Featured Research

from universities, journals, and other organizations

Climate change increases hazard risk in alpine regions, study shows

Date:
June 15, 2010
Source:
University of Exeter
Summary:
Climate change could cause increasing and unpredictable hazard risks in mountainous regions, according to a new study. The study analyzes the effects of two extreme weather events -- the 2003 heatwave and the 2005 flood -- on the Eastern European Alps.

Traditional Austrian home near a ski area high in the Alps.
Credit: iStockphoto/Dave Long

Climate change could cause increasing and unpredictable hazard risks in mountainous regions, according to a new study from the University of Exeter and Austrian researchers. The study analyzes the effects of two extreme weather events -- the 2003 heatwave and the 2005 flood -- on the Eastern European Alps. It demonstrates what impact events like these, predicted to become more frequent under a changing climate, could have on alpine regions and what implications these changes might have for local communities.

The mean summer temperatures during the 2003 heat wave in a large area of the European Alps exceeded the 1961-1990 mean by 3-5˚C. This triggered a record Alpine glacier loss that was three times above the 1980-2000 average. Furthermore, melting permafrost caused increased rock-fall activity.

The severe floods that occurred as a result of heavy rainfall in August 2005 were the most damaging for 100 years and led to high volumes of water and sediment being deposited downstream, causing an estimated €555 million worth of damage in Austria to buildings, railways, roads and industrial areas. In Switzerland, this has been estimated to have caused one quarter of all damage by floods, debris flows, landslides and rock falls recorded since 1972.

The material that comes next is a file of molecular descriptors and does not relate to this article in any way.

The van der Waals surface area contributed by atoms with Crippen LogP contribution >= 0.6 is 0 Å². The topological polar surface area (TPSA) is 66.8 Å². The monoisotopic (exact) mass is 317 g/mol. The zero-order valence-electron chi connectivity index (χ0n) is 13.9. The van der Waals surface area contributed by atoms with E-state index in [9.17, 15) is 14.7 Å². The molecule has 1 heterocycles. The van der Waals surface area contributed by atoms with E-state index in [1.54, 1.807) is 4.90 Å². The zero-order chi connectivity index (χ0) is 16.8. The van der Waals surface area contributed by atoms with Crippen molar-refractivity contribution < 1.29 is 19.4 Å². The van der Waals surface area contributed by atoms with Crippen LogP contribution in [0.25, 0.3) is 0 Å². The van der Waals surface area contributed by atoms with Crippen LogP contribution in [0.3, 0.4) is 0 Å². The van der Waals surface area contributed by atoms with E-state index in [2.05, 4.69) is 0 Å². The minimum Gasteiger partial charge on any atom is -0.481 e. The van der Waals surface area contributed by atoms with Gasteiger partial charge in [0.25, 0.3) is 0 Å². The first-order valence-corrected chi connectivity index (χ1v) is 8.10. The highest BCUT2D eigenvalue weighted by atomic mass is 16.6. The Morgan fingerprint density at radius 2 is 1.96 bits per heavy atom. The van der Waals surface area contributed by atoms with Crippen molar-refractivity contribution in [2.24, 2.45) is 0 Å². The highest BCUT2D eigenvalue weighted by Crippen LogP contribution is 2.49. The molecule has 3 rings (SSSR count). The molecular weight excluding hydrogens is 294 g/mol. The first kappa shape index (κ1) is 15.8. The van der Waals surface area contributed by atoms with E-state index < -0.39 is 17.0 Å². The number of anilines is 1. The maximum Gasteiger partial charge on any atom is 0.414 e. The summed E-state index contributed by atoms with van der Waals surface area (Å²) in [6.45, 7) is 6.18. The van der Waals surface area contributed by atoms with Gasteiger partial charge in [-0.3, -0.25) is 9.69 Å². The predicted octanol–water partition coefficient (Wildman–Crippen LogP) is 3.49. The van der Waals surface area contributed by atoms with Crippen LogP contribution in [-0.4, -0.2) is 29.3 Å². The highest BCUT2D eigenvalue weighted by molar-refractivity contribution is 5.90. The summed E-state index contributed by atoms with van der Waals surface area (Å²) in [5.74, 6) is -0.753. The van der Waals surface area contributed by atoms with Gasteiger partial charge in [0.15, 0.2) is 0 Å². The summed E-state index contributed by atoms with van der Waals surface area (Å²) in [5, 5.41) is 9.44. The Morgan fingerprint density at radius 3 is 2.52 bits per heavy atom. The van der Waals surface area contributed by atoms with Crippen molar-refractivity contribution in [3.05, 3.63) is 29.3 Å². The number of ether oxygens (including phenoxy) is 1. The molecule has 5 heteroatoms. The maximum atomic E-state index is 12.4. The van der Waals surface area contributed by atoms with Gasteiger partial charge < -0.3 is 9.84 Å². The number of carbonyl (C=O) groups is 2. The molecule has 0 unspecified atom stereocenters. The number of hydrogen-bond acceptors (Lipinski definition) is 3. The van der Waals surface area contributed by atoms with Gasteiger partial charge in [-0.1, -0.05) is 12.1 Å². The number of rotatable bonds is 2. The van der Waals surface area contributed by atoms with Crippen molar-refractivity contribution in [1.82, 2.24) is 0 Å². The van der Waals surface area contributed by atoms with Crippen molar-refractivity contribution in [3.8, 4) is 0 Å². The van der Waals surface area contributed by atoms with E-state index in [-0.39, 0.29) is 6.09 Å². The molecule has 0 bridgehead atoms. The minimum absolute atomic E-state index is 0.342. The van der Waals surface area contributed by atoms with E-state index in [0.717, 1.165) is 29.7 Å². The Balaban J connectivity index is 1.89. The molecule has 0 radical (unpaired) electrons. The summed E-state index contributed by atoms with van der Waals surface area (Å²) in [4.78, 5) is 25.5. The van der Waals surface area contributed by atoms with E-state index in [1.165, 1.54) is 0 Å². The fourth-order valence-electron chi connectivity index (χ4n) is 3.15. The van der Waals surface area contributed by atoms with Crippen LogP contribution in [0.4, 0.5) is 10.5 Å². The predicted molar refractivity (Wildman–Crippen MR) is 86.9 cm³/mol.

Temperatures in the European Alps have increased twice as much as the global average temperature since the late nineteenth century and are predicted to rise by an average of 0.3-0.5˚C per decade in the next century.

Global climate models currently fail to account for variations at a very local level. Therefore, the impact of climate change here is largely unknown. In some regions, this may be of greater concern because local environmental features, such as glaciers, pose a hazard. The biggest hazards tend to be concentrated in high altitude areas where there is mountaineering and skiing infrastructure. Worryingly, there is little public or local awareness of the issues. In addition, the impact of climate change is expected to be magnified in any snow or ice covered regions because melting snow drives further melting.

Jasper Knight from the University of Exeter commented: ''While human activity and land management are important factors, we expect that global warming will cause ongoing and accelerating ice loss in the European Alps over the next decades and centuries. This will have a significant impact on hazard type, location and frequency and a potentially negative effect on the region's economic engine -- tourism.''


Story Source:

The above story is based on materials provided by University of Exeter. Note: Materials may be edited for content and length.


Journal Reference:

  1. Keiler et al. Climate change and geomorphological hazards in the eastern European Alps. Philosophical Transactions of The Royal Society A Mathematical Physical and Engineering Sciences, 2010; 368 (1919): 2461 DOI: 10.1098/rsta.2010.0047